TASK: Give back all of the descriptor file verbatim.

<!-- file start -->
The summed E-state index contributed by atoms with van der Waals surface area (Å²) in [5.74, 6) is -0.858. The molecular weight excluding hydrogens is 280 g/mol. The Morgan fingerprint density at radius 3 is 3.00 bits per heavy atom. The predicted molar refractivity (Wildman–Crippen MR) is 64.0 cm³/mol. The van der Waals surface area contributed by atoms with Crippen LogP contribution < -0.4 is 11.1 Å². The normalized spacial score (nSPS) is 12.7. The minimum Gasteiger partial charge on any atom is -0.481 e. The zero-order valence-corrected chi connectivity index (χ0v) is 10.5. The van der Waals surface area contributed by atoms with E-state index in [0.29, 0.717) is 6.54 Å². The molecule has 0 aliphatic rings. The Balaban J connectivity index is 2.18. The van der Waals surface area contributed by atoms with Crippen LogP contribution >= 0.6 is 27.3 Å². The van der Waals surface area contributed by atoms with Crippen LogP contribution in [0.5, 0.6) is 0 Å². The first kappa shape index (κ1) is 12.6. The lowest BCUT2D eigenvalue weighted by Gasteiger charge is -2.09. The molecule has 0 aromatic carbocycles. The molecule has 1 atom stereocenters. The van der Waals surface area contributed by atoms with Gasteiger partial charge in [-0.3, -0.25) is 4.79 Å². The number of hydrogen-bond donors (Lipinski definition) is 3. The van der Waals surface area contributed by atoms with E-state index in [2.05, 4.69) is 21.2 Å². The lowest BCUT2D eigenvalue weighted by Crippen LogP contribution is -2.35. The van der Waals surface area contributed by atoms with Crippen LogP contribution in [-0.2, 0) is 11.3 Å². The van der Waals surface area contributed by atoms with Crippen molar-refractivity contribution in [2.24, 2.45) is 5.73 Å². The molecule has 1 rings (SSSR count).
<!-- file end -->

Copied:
The summed E-state index contributed by atoms with van der Waals surface area (Å²) in [5.74, 6) is -0.858. The molecular weight excluding hydrogens is 280 g/mol. The Morgan fingerprint density at radius 3 is 3.00 bits per heavy atom. The predicted molar refractivity (Wildman–Crippen MR) is 64.0 cm³/mol. The van der Waals surface area contributed by atoms with Crippen LogP contribution < -0.4 is 11.1 Å². The normalized spacial score (nSPS) is 12.7. The minimum Gasteiger partial charge on any atom is -0.481 e. The zero-order valence-corrected chi connectivity index (χ0v) is 10.5. The van der Waals surface area contributed by atoms with E-state index in [0.29, 0.717) is 6.54 Å². The molecule has 0 aliphatic rings. The Balaban J connectivity index is 2.18. The van der Waals surface area contributed by atoms with Crippen LogP contribution >= 0.6 is 27.3 Å². The van der Waals surface area contributed by atoms with Crippen LogP contribution in [0.5, 0.6) is 0 Å². The first kappa shape index (κ1) is 12.6. The lowest BCUT2D eigenvalue weighted by Gasteiger charge is -2.09. The molecule has 0 aromatic carbocycles. The molecule has 1 atom stereocenters. The van der Waals surface area contributed by atoms with Gasteiger partial charge in [-0.3, -0.25) is 4.79 Å². The number of hydrogen-bond donors (Lipinski definition) is 3. The van der Waals surface area contributed by atoms with E-state index in [2.05, 4.69) is 21.2 Å². The lowest BCUT2D eigenvalue weighted by Crippen LogP contribution is -2.35. The van der Waals surface area contributed by atoms with Crippen LogP contribution in [-0.2, 0) is 11.3 Å². The van der Waals surface area contributed by atoms with Crippen molar-refractivity contribution in [2.24, 2.45) is 5.73 Å². The molecule has 1 rings (SSSR count).